How to increase your influence at work with three easy-to-use strategies

Female travel manager shares data with colleagues

Lelia Gowland, Principal, Gowland, LLC 

If you’re a travel buyer, odds are good that you’re also woman. 71% of GBTA’s direct buyer members are female. Since many travel buyers report into Finance and Procurement departments, there’s also a good chance you’re reporting to a man – women hold only 12% of all CFO roles in the S&P500.

Unlike engineering or tech, there are plenty of women in the travel industry as a whole, just not in senior leadership. So what the heck do we do to level the playing field? Changing industry culture and promoting more women are great long term, but they don’t exactly increase your influence today.

Here are strategies you can use now to increase your influence with leadership and travelers alike.

Strategy 1: Figure out what types of networking work for you.

Building relationships and meeting new people are key to increasing your influence, but if the thought of small talk at yet another happy hour makes you cringe, fret not. There are many ways to approach networking, including group activities and professional associations.

One woman told me that her firm spends a lot of money entertaining clients with male-centric activities, so she takes people to Hamilton or the spa and playfully describes it as “golf”. Network on your terms and get a group of colleagues together for pastimes you enjoy. Shared activities are a great way to build connections, but be sure to talk about work while you’re at it.

Professional associations, like ACTE and GBTA can provide an opportunity to discuss industry trends, learn new skills, and strategize about career advancement. Since the majority of entry level employees in the travel industry are female, some industry veterans see professional associations as key to developing a path to leadership for women.

Whatever your networking strategy, don’t forget to socialize with men. Women’s personal and professional networks are more likely to be comprised of other women. While all-female spaces can provide phenomenal professional support, if you’re only networking with women, you’re missing out on many of the people with the greatest influence in travel.

Strategy 2: Become a connector.

As weeSpring CEO Allyson Downey suggests, “Be generous with your relationships.” She explains it this way, “When I meet someone new, one of the first things I think about is whether I know anyone who could be helpful to them.” When you connect people, it can make you look thoughtful and plugged in, build your rapport with both parties, and increase the likelihood that they’ll return the favor. Many of my closest friends and professional contacts have come from what I call blind friend dates – times when friends or colleagues have said, “You have to meet so-and-so.”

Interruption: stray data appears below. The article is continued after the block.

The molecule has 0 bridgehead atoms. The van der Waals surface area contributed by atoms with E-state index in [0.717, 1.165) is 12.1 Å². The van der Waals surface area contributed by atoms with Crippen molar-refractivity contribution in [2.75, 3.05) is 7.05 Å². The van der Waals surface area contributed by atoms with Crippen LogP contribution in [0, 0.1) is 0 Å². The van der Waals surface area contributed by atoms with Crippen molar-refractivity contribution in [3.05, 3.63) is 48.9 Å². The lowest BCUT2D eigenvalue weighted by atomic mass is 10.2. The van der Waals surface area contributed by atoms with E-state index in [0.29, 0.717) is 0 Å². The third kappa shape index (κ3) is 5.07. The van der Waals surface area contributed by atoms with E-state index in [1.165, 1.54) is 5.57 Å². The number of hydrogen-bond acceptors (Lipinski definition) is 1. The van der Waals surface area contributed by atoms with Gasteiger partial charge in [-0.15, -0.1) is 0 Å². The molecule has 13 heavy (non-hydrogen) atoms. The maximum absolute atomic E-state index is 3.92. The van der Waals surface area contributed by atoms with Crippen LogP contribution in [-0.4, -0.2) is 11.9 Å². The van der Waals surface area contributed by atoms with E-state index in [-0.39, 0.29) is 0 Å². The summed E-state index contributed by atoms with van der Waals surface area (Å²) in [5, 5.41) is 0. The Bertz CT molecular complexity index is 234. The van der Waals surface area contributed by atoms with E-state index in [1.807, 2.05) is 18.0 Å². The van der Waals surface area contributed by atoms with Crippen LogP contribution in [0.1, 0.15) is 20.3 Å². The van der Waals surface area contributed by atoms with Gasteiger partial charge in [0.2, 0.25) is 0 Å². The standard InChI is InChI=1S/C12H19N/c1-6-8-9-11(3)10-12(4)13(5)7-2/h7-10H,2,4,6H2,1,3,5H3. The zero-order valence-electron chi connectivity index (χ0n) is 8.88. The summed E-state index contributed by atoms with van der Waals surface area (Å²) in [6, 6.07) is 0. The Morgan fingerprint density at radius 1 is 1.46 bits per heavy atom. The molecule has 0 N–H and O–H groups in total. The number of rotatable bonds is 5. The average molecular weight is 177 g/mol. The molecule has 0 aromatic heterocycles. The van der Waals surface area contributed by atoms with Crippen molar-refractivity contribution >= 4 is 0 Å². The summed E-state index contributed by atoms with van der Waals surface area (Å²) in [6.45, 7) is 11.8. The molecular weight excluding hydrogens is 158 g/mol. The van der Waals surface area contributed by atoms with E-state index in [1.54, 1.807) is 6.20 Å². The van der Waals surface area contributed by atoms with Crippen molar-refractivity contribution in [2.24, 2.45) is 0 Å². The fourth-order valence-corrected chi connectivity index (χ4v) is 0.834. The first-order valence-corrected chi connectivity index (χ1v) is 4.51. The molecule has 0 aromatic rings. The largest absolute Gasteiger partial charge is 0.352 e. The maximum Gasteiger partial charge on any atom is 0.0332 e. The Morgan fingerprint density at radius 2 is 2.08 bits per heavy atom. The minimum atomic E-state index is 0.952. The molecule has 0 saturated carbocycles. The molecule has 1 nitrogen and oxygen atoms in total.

It’s worth noting that this doesn’t have to be among peers to be effective. A few years ago, I had coffee with a college student who suggested I meet her professor because of our shared interest in women’s experiences in negotiations. The professor and I hit it off, and we now have regular mastermind sessions.

Strategy 3: Find ways to invest in your existing relationships.

We hear about the coveted “mentor” and “sponsor” roles, but what if instead of searching for our personal unicorns, we recognize that we may already have them?

A mentor is just an experienced and trusted advisor. A sponsor is someone who seeks out opportunities for you, talks up your accomplishments, and uses his/her influence to advance your career. Neither role necessitates the significant age or success disparity we’ve come to expect. Here are a few ways my friends and I have taken on these roles for one another:

     As mentors: Provide input and advice

  • Offer feedback on presentations, reports, and other work products. Women ask for feedback as often as men but are less likely to receive it. Friend scheduled to give a big presentation? Suggest a dress rehearsal in which you can help her improve and workshop the content.
  • Create a goal setting group designed to help one another develop and achieve ambitious professional goals. Imagine each member of this team as part connector, part cheerleader, part accountability buddy.

     As sponsors: Promote and encourage

  • Nominate one another for projects, jobs, and awards. “There just weren’t many qualified female applicants,” is a refrain we hear all too often. Encourage women to apply, and talk them up to the decision-makers.
  • Use amplification. Whenever a woman makes a key point in a meeting, repeat it and attribute it to her. This helps give her idea credibility and prevent “idea theft”, in which a guy says the same thing two minutes later and everyone thinks it’s brilliant. It could sound like this, “Let’s go back to Mallory’s insights about traveler friction.”
  • Celebrate one another’s successes privately, around VIPs, and on social media. Since women can face negative consequences for boasting, having friends sing your praises can help. (Commit to learning ways to effectively self promote too.)

Now it’s time to get out there! These strategies can help you build your network, increase your influence, and have some fun in the process.

(Are you involved in a professional association or industry group that has a focus on women? What strategies to increase your influence have worked for you? Tell us via twitter!)

Lelia Gowland makes work work for women. A sought-after speaker and writer, Lelia helps women negotiate and navigate their careers. Learn more at

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